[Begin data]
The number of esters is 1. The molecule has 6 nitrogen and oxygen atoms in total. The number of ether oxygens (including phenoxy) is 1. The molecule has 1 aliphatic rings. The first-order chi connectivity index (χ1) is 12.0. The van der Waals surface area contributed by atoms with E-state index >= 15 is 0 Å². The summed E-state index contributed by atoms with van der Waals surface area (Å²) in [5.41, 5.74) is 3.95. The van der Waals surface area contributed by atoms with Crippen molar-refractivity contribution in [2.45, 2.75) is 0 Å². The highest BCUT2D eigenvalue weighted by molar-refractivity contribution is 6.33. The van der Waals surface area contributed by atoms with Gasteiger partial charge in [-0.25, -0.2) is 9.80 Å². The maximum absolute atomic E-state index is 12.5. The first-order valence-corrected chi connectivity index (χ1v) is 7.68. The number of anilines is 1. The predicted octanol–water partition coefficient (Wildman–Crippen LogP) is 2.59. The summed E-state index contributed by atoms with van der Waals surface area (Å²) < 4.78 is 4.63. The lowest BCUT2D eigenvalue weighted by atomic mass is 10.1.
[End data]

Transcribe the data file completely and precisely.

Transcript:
The number of esters is 1. The molecule has 6 nitrogen and oxygen atoms in total. The number of ether oxygens (including phenoxy) is 1. The molecule has 1 aliphatic rings. The first-order chi connectivity index (χ1) is 12.0. The van der Waals surface area contributed by atoms with E-state index >= 15 is 0 Å². The summed E-state index contributed by atoms with van der Waals surface area (Å²) in [5.41, 5.74) is 3.95. The van der Waals surface area contributed by atoms with Crippen molar-refractivity contribution in [2.45, 2.75) is 0 Å². The highest BCUT2D eigenvalue weighted by molar-refractivity contribution is 6.33. The van der Waals surface area contributed by atoms with Gasteiger partial charge in [-0.25, -0.2) is 9.80 Å². The maximum absolute atomic E-state index is 12.5. The first-order valence-corrected chi connectivity index (χ1v) is 7.68. The number of anilines is 1. The predicted octanol–water partition coefficient (Wildman–Crippen LogP) is 2.59. The summed E-state index contributed by atoms with van der Waals surface area (Å²) < 4.78 is 4.63. The lowest BCUT2D eigenvalue weighted by atomic mass is 10.1.